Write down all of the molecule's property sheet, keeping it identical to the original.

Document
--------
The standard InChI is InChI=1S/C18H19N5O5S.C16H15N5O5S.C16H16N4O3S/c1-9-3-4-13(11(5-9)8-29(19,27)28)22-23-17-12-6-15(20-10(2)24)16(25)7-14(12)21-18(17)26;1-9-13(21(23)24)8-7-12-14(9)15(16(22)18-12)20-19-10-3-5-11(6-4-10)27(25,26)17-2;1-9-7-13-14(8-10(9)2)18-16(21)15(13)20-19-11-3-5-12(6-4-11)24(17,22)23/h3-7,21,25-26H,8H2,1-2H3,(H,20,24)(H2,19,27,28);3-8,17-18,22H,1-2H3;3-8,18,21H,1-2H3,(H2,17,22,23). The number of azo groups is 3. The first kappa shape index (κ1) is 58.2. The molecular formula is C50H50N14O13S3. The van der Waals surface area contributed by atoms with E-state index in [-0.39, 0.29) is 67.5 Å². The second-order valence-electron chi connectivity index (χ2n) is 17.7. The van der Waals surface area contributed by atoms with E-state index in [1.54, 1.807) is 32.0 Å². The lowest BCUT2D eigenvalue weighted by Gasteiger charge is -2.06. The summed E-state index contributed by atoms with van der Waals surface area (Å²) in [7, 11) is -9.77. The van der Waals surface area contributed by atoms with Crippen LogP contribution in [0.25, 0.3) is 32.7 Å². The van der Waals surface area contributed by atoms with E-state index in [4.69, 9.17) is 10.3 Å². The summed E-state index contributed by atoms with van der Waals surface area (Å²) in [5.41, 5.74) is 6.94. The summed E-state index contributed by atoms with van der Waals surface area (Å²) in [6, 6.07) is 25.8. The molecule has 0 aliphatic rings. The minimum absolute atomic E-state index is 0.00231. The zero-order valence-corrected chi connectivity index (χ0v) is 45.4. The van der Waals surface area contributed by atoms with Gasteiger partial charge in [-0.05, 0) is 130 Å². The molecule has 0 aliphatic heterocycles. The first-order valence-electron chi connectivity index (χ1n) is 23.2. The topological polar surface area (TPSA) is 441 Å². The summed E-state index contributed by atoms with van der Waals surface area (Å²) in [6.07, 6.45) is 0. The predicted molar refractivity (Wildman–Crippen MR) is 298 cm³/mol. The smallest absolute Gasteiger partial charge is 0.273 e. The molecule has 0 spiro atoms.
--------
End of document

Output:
The standard InChI is InChI=1S/C18H19N5O5S.C16H15N5O5S.C16H16N4O3S/c1-9-3-4-13(11(5-9)8-29(19,27)28)22-23-17-12-6-15(20-10(2)24)16(25)7-14(12)21-18(17)26;1-9-13(21(23)24)8-7-12-14(9)15(16(22)18-12)20-19-10-3-5-11(6-4-10)27(25,26)17-2;1-9-7-13-14(8-10(9)2)18-16(21)15(13)20-19-11-3-5-12(6-4-11)24(17,22)23/h3-7,21,25-26H,8H2,1-2H3,(H,20,24)(H2,19,27,28);3-8,17-18,22H,1-2H3;3-8,18,21H,1-2H3,(H2,17,22,23). The number of azo groups is 3. The first kappa shape index (κ1) is 58.2. The molecular formula is C50H50N14O13S3. The van der Waals surface area contributed by atoms with E-state index in [-0.39, 0.29) is 67.5 Å². The second-order valence-electron chi connectivity index (χ2n) is 17.7. The van der Waals surface area contributed by atoms with E-state index in [1.54, 1.807) is 32.0 Å². The lowest BCUT2D eigenvalue weighted by Gasteiger charge is -2.06. The summed E-state index contributed by atoms with van der Waals surface area (Å²) in [7, 11) is -9.77. The van der Waals surface area contributed by atoms with Crippen LogP contribution in [0.25, 0.3) is 32.7 Å². The van der Waals surface area contributed by atoms with E-state index in [4.69, 9.17) is 10.3 Å². The summed E-state index contributed by atoms with van der Waals surface area (Å²) in [5.41, 5.74) is 6.94. The summed E-state index contributed by atoms with van der Waals surface area (Å²) in [6, 6.07) is 25.8. The molecule has 0 aliphatic rings. The minimum absolute atomic E-state index is 0.00231. The zero-order valence-corrected chi connectivity index (χ0v) is 45.4. The van der Waals surface area contributed by atoms with Gasteiger partial charge in [-0.05, 0) is 130 Å². The molecule has 0 aliphatic heterocycles. The first-order valence-electron chi connectivity index (χ1n) is 23.2. The topological polar surface area (TPSA) is 441 Å². The summed E-state index contributed by atoms with van der Waals surface area (Å²) in [6.07, 6.45) is 0. The predicted molar refractivity (Wildman–Crippen MR) is 298 cm³/mol. The smallest absolute Gasteiger partial charge is 0.273 e. The molecule has 0 spiro atoms.